If you're interested in riding with me all the way to California, visit this site often!

Thursday, June 30, 2011

Morris Makes It Home

Having completed the Rallye to Reno leaving my companion in Dodge City, I flew back to Detroit on Friday, June 16th.  With neither the TD here to diagnose nor the disassembled MG Midget race car motor available to work on, "retirement" became a challenge within a few hours. Sensing an opportunity, Carol and I decided to trailer a load of beds and furniture to our son, Lukas and spend a week with him and his partner, Cara, on their organic farm in the upper Hudson River valley.  This solved the "retirement problem" as farm work begins about 5:30 AM and does not end until about 8:00 PM, Monday through Sunday-- makes no never-mind. Chain sawing tree limbs and trying to diagnose a couple of problems on their big green John Deere 2750 was the "rest break." The rest of the time was spent on all fours out in the field either hand weeding, thinning vegetables, or transplanting seedlings for the late season crops of squash, beets, tomatoes. Then the phone rang. Saved by the bell!
With Cara at Quincy Farm, Easton, NY

Jenny from Sancrest Specialized Transportation  was informing me that on Monday the 27th I could expect delivery of my "parcel." My back and knees thanked her and we hurried home, arriving late Sunday night after a 14-hour haul. The next day, a friendly young fellow from Milan, MI pulled his Dodge diesel and trailer into the Chelsea High School parking lot and we unloaded Morris and the little CombiCamper trailer I had been pulling. The car started right up, ran perfectly...except for that loud metallic valve train sound. And bugs.

2,800 miles worth of dead bugs!

So, the MG Drive for CURE is completed. What started as a singular adventure became an exercise in the unexpected, a chance to meet a lot of kind and generous people, and a unique opportunity to experience better luck than I could ever have imagined having.

I set out to drive a 59-year old British car  across the country, had to replace a few parts that succumbed to 106-degree Kansas heat-- and actually had those parts packed as spares, was confronted with a problematic engine sound in the far reaches of western Kansas, and chose to leave the car behind rather than risk a catastrophic failure crossing the Rockies or the Nevada desert.

Luck??  You bet!

Between Louisville, Kentucky and the Rocky Mountains in Colorado I am acquainted with exactly one person-- a man I have only known from a car-related internet community called "Spridgets at Team.net."  Jim Johnson, a retired meteorologist, long-distance motorcyclist, and MG car guy, lives exactly six blocks from the hotel parking lot where I decided part ways with Morris. He not only gave me the keys to his truck so I wouldn't be stranded, he managed to get Morris stored in a Dodge City Civil Defense tornado shelter for as long as I needed. "Safest place in Dodge City," he quipped, "Two-foot thick concrete all the way around."  One rally participant from New Jersey is in the limousine business and provided me the name of a transport company he uses out of Missouri. Another, Steve Rybicki, informed me he owns a trucking company in Springport, MI, about 50 miles from my home, and could try to help out.  I call that a pretty fortunate day in Dodge City!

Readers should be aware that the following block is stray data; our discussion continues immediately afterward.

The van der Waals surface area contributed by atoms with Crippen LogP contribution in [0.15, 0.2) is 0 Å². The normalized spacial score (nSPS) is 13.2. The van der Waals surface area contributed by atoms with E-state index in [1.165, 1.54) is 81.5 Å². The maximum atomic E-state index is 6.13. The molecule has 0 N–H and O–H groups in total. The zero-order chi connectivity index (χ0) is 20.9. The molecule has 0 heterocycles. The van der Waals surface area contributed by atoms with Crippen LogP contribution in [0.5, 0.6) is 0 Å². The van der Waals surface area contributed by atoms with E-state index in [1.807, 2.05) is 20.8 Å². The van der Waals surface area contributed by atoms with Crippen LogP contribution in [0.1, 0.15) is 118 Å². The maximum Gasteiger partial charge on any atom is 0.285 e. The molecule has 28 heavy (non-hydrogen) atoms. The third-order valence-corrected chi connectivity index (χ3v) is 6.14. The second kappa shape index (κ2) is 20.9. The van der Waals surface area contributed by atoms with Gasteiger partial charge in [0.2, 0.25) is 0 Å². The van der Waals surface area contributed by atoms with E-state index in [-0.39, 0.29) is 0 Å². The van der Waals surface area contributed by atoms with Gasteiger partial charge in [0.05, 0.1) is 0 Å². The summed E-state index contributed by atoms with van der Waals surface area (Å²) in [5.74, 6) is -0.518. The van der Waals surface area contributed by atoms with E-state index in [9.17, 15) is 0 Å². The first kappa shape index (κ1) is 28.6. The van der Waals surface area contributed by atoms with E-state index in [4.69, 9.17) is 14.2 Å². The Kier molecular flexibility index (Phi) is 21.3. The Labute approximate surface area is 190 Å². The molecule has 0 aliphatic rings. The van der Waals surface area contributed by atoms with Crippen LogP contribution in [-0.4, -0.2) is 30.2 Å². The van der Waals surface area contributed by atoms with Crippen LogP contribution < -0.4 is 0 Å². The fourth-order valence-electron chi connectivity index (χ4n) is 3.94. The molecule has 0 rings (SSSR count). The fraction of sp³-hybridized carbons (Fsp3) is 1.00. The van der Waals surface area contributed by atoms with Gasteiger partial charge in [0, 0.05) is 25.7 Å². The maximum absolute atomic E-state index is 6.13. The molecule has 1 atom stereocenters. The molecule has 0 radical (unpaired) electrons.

It's good when you can notice apparently good karma unfolding. And that day in Dodge City was my opportunity.

Then Dick Lunney from Charlotte, SC, editor of Classic MG Magazine, offered me his passenger seat to Grand Junction where his wife was flying in. Then PJ Lenihan from Winston-Salem, NC gave me his keys to have fun until his wife showed up by plane in Reno. Then George Kress and his red MGA from Pittsburgh took me in and later Jerry Morris from Owego, NY and Vincent Louie from California. None of these people knew me from Adam. But all extended a friendly hand.

Finally, the MG Drive for CURE was envisioned as a way to inspire the generosity of others for a cause I feel strongly about.  It far exceeded my expectations in that regard and I am forever grateful to the friends, relatives, corporate sponsors and total strangers who chose to make charitable contributions to  the CURE Childhood Cancer organization by way of the FirstGiving site www.tinyurl.com/mgdrive.

Over $5,000 has been donated and I'm thrilled to have been a catalyst for this cause. Thank you so very much!  

Now, I understand old US Rte 6 is mostly 2-lane from Massachusetts to California. Where did I leave the keys to my '63 VW Beetle?

John Deikis

Back in Chelsea...at last!

Car haulers were not designed for Little British Cars

They gave their lives so others might party

Morris will ride again!

Friday, June 17, 2011

Splendor in the Grass

Thursday, June 16th, on a beautiful grassy hillside park near the University of Nevada, each of the MG Registers displayed examples of their cars-- over 600 in all. The earliest MG cars being shown were several 1929 M-type MG Midgets, diminutive cloth-bodied runabouts with hopped-up Morris engines. Through the early 1930's, MG produced sophisticated 4 and 6-cylinder overhead cam-engined cars, some with shaft-driven superchargers. Specialized race cars were produced as well as roadsters, coupes,  touring cars and  sedans for the general market. Although "traditional" MG cars ceased production in 1980,  Rover-manufactured MG cars were sold around the world beginning in the 1990's and these were represented in Reno with the V8-powered MG-R and a mid-engined Canadian MG-F of more recent vintage.

1993 MG RV8 based on the MGB and produced in the UK by Rover Group

Mid-engined MGF powered by Rover